section of the old Oregon Central
(East aide) line south from East
Portland , to Parrot Creek, near
the present town of New Era,
was ready for operation. Six
days later the locomotive "J. B.
Stephens" pulled the first excur
sion train over the road.
This event was hailed with en
thusiasm throughout the states
The building of a railroad con
necting Portland and San Fran
cisco had for. almost a decade
commanded ta attention of pro
gressive cltisens, particularly the
settlers In the isolated interior
valleys. River boats carried
shlpm. its up and down the Wil
lamette, but the wagon roads
over which farmers hauled their
produce "to the shipping points
on the river were practically im
passable during the rainy
months. With twenty miles of
the long, looked for railroad now
completed it wasconfidently ex
pected that three or four years,
at the most, would see the entire
road In operation. Yet 17 years
were to pass j before the "last
spike" in the railroad waa driven
at Ashland ini December. 1887.
connecting Oregon and Califor
nia. During the quarter of a cen
tury that elapsed from the time
the railroad was projected until
Its completion, there flashed
across the pages' of Oregon's
early history some of the West's
moat enterprising and colorful
personalities. Their struggle to
finance the surveying, building
and equipping of their rail lines;
their efforts to j sway popular fa
vor and gain (political recogni
tion: and their maneuvering to
hold personal j supremacy, com
bine to form inspiring chapters
in the chain 1 of events that
brought about the development
of transportation In the great
western valleys i of the state.
To Simon oj." Elliott, ' Joseph
Gaston. Ben Holladay, Henry Vil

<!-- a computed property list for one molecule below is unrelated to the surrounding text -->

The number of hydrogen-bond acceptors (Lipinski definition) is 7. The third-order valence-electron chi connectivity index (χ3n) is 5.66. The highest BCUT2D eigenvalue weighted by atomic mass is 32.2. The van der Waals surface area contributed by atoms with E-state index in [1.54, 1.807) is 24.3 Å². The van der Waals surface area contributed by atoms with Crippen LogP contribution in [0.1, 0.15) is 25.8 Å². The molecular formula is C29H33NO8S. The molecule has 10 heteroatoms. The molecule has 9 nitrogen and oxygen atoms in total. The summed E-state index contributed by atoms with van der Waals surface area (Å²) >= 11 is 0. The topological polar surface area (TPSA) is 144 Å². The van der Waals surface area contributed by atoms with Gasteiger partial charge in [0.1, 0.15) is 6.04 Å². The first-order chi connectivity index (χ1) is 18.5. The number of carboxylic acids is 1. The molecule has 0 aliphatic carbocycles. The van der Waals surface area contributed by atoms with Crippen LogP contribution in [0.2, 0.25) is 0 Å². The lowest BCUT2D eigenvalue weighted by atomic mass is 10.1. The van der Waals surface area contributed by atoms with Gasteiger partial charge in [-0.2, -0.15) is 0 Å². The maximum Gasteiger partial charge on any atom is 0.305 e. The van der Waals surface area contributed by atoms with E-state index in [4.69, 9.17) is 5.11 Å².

la rd. Richard Koehler. Wm. Reid.
Col. T. Edgerton Hogg and Louis
Gerllnger belongs the greatest
share of credit for launching and
developing the various projects
that in later years -ere carried
to I completion by E. H. Harrl
raan. Collls P. Huntington. Le
land Stanford' and Charles
Crocker. The latter three men.
with Mark Hopkins, founded the
Central - Pacific la California
(parent organisation of the
Southern Pacific) and during
1863-89 built the western link
of jthe first transcontinental rail
road. I .
DuMng 1868-84 Elliott and
Oaston made surveys north from
Jacksonville to Portland atoj the
Celambla river, i Orston's survey
ran through Corvallis and Day
ton on the west side of the Wil
lamette fiver. The Oregon -Cen
tral Railroad company, which he
Incorporated In November. 1836.
was commonly kno.v.n as th3
"west side" company, while the
company of the same name In
corporated in April, 1867. 'to
build along the route surveyed
by Elliott through 'Salem and .Al
bany on the opposite side of the
river, was known as the "east
side" company. The latter com
pany had Its headquarters in Sa
lem. Offices of the rival com
pany were in Portland. i'Asso
clated with Elliott in the "east
side" company were several men
prominent In Salem's early his-
tory. Including I. R. Moores, J.
D. Smith, E. N. Cooke. Sam'l. A.
Clarke and John H. Moores.:
Qaston'a com pa- received Its
support from PortlanB, where its
terminus was to be located,! and
from farmers on the west side of
the valley,, through which region
the road would be built. I The
"east side" company, with! its
terminus in East Portland and
line projected along the east 'side
of the river, found its staunChest
friends In Salem, Albany and
Both .companies "broke
ground" In April. 1868. The
"west aiders" staged their event
at- the upper end of Fourth
street in Portland, near the toot
of Marquam hJll. The "east ald
ers" began their grading on Old
eon Tlbbet's farm, not far from
where the railroad shops in
Brooklyn are now located.
The financial aid and aggres
sive leadership brought by Hol
laday to the "east side" company
won the final victory and - In
1870 the "west side" organisa
tion was absorbed by Holladay'
new Oregon and California Bail
road company. It was under! the
name of this latter company that
the remainder of the original
main line was built through the
Willamette, Umpqua and Rogue
river valleys, j
After having completed the
first unit of the road from East
Portland to Parrot creel:, win